Dumux allows to write out simulation results via the \texttt{VtkOutputModule}.
For every print-out step, a single \texttt{*.vtu} file is created. For parallel simulations one file
per print-out step is generated for each processor.
The *.pvd file groups the single *.vtu files and contains additionally the time step information.
Also, it is the main file for the visualisation with ParaView.
The VTK file format is also supported by other common visualisation programs like Visit and Tecplot.
The \texttt{*.pvd} file groups the single \texttt{*.vtu} files and contains additionally the time step information.
The VTK file format is supported by common visualisation programs like ParaView, VisIt, and Tecplot.
\subsubsection{Customize the VTK output}
Using the respective \texttt{initOutputModule} function of the model \texttt{IOFields}, a default
set of variables is stored in the VTK files. It is also possible to add further variables,
using the method \texttt{addField} of the \texttt{vtkWriter}. For example, to add a variable called temperatureExact:
using the member function \texttt{addField} of the \texttt{VtkOutputModule}. For example, to add a variable called \texttt{temperatureExact}:
\begin{lstlisting}[style=DumuxCode]
vtkWriter.addField(problem->getExactTemperature(), "temperatureExact");
\end{lstlisting}
......@@ -132,10 +127,23 @@ const std::vector<Scalar>& getExactTemperature()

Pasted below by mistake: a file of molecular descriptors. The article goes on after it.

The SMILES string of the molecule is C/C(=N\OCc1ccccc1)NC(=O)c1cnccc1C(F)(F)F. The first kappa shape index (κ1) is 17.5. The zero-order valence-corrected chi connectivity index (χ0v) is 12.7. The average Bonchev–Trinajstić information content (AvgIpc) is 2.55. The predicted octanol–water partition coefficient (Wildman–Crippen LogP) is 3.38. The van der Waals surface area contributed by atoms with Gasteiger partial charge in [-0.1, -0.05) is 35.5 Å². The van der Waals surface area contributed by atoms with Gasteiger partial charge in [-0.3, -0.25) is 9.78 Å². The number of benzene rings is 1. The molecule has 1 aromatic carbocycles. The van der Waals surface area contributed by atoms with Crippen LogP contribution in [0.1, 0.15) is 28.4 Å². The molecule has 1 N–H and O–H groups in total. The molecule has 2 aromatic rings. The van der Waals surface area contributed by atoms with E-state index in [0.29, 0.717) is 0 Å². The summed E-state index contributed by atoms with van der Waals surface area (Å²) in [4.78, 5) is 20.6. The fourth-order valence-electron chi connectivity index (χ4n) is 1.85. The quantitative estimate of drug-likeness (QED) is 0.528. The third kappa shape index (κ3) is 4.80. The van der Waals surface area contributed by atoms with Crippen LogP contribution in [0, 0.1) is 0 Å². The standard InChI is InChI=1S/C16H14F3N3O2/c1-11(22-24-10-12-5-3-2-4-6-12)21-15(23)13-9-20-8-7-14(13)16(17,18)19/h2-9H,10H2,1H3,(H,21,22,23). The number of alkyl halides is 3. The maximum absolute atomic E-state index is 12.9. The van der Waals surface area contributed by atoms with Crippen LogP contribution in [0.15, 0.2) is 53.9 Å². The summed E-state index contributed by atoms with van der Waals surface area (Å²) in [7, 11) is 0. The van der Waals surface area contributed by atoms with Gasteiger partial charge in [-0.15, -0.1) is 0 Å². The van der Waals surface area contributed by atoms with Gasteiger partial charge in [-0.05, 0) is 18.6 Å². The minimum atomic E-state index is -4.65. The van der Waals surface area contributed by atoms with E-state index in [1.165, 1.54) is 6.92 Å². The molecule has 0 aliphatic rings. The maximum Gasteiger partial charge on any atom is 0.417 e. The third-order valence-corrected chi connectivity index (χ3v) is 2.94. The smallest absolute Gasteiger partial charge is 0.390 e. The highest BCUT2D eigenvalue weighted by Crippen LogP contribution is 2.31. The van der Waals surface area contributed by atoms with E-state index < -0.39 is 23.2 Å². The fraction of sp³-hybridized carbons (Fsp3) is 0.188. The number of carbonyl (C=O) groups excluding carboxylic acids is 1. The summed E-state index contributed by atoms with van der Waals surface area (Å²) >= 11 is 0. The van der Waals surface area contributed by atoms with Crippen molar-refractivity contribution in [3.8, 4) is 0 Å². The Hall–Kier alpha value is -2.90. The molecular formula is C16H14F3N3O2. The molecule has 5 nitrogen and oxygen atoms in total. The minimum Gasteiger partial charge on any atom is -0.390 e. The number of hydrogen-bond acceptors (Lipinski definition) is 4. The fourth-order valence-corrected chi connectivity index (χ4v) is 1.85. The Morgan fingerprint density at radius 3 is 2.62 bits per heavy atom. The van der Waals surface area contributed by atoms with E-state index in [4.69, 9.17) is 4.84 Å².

return temperatureExact_;
}
\end{lstlisting}
It is important that the life-time of the added field exceeds the life-time of the writer. That means you can't pass temporaries
to the \texttt{addField} function. The vector has to be stored somewhere, e.g. in the program main file.
The second input argument is the name of the additional variable (as it should be written in the VTK files).
The example above is taken from: \\ \texttt{test/porousmediumflow/1pnc/implicit/test\_1p2cni\_convection\_fv.cc}
\subsubsection{VTK as input format}
There is experimental support for reading data and grids from VTK files. Have a look at the \texttt{Dumux::VTKReader} class.
\subsubsection{Gnuplot interface}
\Dumux provides a gnuplot interface, which can be used to plot results and generate
image files (e.g., png). To use the gnuplot interface, gnuplot has to be installed. For more information see \ref{gnuplot}.
\Dumux provides a small interface to GNUPlot, which can be used to plot results and generate
image files (e.g., png). To use the gnuplot, gnuplot has to be installed. For more information see \ref{gnuplot}.
\subsubsection{Container I/O}
\Dumux supports writing to file from and reading to some standard \Cplusplus containers like \texttt{std::vector<double>} or \texttt{std::vector<Dune::FieldVector>}.
If you want to read and write simple vectors, have a look at the header \texttt{dumux/io/container.hh}.
\subsubsection{Matrix and Vector I/O}
\texttt{dune-istl} supports writing and reading vectors and matrices to/from different format. For example you can write a matrix in a sparse matrix format that
can be read by Matlab (see \texttt{dune/istl/io.hh}).
Markdown is supported
0% or
You are about to add 0 people to the discussion. Proceed with caution.
Finish editing this message first!
Please register or to comment